VANCOUVER -- COVID-19 has Canadians buckling down and tightening their belts this holiday season. Mystery shopping app Field Agent surveyed about 1,500 Canadians and found 76 per cent of them said the pandemic has affected their holiday shopping this year.

And 50 per cent of those surveyed said they plan to spend less this year compared to just seven per cent of the American shoppers Field Agent asked.

“With such a big difference between the two populations it really does seem like Canadians are taking it a bit more seriously and buckling down more,” said Jeff Doucette of Field Agent Canada.

Local retailers who have already been struggling say they are a bit worried.

“It’s awkward times so (we’re) just trying to make it as normal as possible,” said Christine Song, an employee of Vancouver-based Plenty, a clothing retailer with several locations in the Lower Mainland.

Many consumers will shop online as they try to maintain social distancing and avoid crowds. The survey showed 40 per cent of consumers most likely will shop online, but many still plan to do in-store shopping too, with 16 per cent visiting two stores, 22 per cent stopping at three and 18 per cent planning to visit six to 10. 

The bulk of spending

Amazon has seen record salesduring the pandemic and according to the survey, it will get the bulk of online holiday sales, followed by Walmart and Costco.

That means extra pressure on shipping companies. Canada Post recently posted a video online asking consumers to help to make things smoother this year.

“We’re gearing up to help you and to help them have a great ending to a very challenging year. So this holiday season, please shop early. Support your favourite retailers. And most importantly, stay safe,” Rod Hart, chief customer and marketing officer at Canada Post said in a news release last week.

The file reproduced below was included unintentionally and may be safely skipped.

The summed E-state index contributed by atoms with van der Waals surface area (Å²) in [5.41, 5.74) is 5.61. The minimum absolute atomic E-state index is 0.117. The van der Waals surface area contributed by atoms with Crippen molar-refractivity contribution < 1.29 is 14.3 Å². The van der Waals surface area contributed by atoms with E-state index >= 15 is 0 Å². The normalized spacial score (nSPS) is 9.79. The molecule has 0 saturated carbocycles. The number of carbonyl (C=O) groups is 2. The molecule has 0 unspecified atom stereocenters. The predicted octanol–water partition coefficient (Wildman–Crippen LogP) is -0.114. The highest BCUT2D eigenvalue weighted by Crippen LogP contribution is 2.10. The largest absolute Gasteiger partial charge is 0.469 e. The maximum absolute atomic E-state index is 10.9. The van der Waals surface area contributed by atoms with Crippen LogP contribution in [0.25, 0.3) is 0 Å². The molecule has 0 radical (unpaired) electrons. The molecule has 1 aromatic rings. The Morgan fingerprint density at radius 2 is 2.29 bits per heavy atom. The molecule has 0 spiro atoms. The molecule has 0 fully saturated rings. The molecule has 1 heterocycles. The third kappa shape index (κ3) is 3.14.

You can also try ordering online and do in-store or curbside pickup to avoid shipping delays.

The future

The effects of the pandemic on holiday shopping could last well into the future and things may never be the same again for retailers.

“I think that’s going to affect brick and mortar retailers a lot over the coming years,” Doucette said.

The Better Business Bureau is urging Canadians to support small local businesses as many are struggling to hang on to staff and keep their doors open.

"Many of them continue to provide our essential services, local jobs, and are an invaluable touchpoint in our communities," Karla Laird of the BBB of Mainland B.C. said in a news release during last month's Small Business Week. "This is why now, more than ever, it is important that we make an extra effort to support our locally-owned small businesses.”